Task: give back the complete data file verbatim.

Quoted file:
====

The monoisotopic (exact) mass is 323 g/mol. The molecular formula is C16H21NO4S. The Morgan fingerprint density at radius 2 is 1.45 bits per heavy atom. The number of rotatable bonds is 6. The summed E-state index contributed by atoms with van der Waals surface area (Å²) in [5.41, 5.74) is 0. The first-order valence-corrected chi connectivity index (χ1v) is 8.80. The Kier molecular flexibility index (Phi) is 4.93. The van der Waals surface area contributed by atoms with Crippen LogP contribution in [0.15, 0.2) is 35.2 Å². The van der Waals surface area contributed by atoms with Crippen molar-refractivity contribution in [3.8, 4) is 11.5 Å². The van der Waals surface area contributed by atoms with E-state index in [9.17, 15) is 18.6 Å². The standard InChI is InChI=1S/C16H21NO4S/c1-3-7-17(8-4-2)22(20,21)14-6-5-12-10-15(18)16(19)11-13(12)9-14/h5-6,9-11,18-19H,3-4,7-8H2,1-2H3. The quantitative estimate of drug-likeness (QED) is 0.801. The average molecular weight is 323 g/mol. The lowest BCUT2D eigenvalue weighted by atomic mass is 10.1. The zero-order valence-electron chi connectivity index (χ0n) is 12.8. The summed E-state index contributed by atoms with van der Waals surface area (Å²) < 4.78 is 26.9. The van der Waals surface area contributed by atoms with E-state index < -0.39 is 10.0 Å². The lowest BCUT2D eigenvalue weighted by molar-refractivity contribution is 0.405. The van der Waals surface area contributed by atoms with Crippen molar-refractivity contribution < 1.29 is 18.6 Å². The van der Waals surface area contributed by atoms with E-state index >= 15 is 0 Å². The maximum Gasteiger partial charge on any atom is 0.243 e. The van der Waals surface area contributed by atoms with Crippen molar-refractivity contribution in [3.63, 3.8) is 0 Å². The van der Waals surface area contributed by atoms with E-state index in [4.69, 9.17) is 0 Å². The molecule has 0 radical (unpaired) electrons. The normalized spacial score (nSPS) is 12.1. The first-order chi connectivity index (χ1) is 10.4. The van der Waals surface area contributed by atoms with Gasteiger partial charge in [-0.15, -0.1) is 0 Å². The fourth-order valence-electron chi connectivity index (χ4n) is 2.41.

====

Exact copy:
The monoisotopic (exact) mass is 323 g/mol. The molecular formula is C16H21NO4S. The Morgan fingerprint density at radius 2 is 1.45 bits per heavy atom. The number of rotatable bonds is 6. The summed E-state index contributed by atoms with van der Waals surface area (Å²) in [5.41, 5.74) is 0. The first-order valence-corrected chi connectivity index (χ1v) is 8.80. The Kier molecular flexibility index (Phi) is 4.93. The van der Waals surface area contributed by atoms with Crippen LogP contribution in [0.15, 0.2) is 35.2 Å². The van der Waals surface area contributed by atoms with Crippen molar-refractivity contribution in [3.8, 4) is 11.5 Å². The van der Waals surface area contributed by atoms with E-state index in [9.17, 15) is 18.6 Å². The standard InChI is InChI=1S/C16H21NO4S/c1-3-7-17(8-4-2)22(20,21)14-6-5-12-10-15(18)16(19)11-13(12)9-14/h5-6,9-11,18-19H,3-4,7-8H2,1-2H3. The quantitative estimate of drug-likeness (QED) is 0.801. The average molecular weight is 323 g/mol. The lowest BCUT2D eigenvalue weighted by atomic mass is 10.1. The zero-order valence-electron chi connectivity index (χ0n) is 12.8. The summed E-state index contributed by atoms with van der Waals surface area (Å²) < 4.78 is 26.9. The van der Waals surface area contributed by atoms with E-state index < -0.39 is 10.0 Å². The lowest BCUT2D eigenvalue weighted by molar-refractivity contribution is 0.405. The van der Waals surface area contributed by atoms with Crippen molar-refractivity contribution < 1.29 is 18.6 Å². The van der Waals surface area contributed by atoms with E-state index >= 15 is 0 Å². The maximum Gasteiger partial charge on any atom is 0.243 e. The van der Waals surface area contributed by atoms with Crippen molar-refractivity contribution in [3.63, 3.8) is 0 Å². The van der Waals surface area contributed by atoms with E-state index in [4.69, 9.17) is 0 Å². The molecule has 0 radical (unpaired) electrons. The normalized spacial score (nSPS) is 12.1. The first-order chi connectivity index (χ1) is 10.4. The van der Waals surface area contributed by atoms with Gasteiger partial charge in [-0.15, -0.1) is 0 Å². The fourth-order valence-electron chi connectivity index (χ4n) is 2.41.